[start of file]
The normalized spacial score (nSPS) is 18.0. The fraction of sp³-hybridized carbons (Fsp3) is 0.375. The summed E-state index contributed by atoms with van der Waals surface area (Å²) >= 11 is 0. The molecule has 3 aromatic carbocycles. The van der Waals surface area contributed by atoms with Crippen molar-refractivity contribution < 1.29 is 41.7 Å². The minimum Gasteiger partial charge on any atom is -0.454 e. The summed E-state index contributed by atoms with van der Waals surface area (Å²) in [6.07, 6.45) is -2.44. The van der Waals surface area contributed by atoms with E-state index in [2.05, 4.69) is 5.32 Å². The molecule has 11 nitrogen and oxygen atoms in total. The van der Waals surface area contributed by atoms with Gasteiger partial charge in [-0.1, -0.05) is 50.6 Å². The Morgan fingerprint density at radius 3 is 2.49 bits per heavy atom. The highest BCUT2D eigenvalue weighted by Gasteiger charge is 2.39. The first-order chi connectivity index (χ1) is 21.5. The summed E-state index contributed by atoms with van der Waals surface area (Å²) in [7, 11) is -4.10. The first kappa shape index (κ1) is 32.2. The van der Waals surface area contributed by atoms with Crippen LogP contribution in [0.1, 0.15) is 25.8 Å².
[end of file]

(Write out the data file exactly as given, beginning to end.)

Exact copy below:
The normalized spacial score (nSPS) is 18.0. The fraction of sp³-hybridized carbons (Fsp3) is 0.375. The summed E-state index contributed by atoms with van der Waals surface area (Å²) >= 11 is 0. The molecule has 3 aromatic carbocycles. The van der Waals surface area contributed by atoms with Crippen molar-refractivity contribution < 1.29 is 41.7 Å². The minimum Gasteiger partial charge on any atom is -0.454 e. The summed E-state index contributed by atoms with van der Waals surface area (Å²) in [6.07, 6.45) is -2.44. The van der Waals surface area contributed by atoms with E-state index in [2.05, 4.69) is 5.32 Å². The molecule has 11 nitrogen and oxygen atoms in total. The van der Waals surface area contributed by atoms with Gasteiger partial charge in [-0.1, -0.05) is 50.6 Å². The Morgan fingerprint density at radius 3 is 2.49 bits per heavy atom. The highest BCUT2D eigenvalue weighted by Gasteiger charge is 2.39. The first-order chi connectivity index (χ1) is 21.5. The summed E-state index contributed by atoms with van der Waals surface area (Å²) in [7, 11) is -4.10. The first kappa shape index (κ1) is 32.2. The van der Waals surface area contributed by atoms with Crippen LogP contribution in [0.1, 0.15) is 25.8 Å².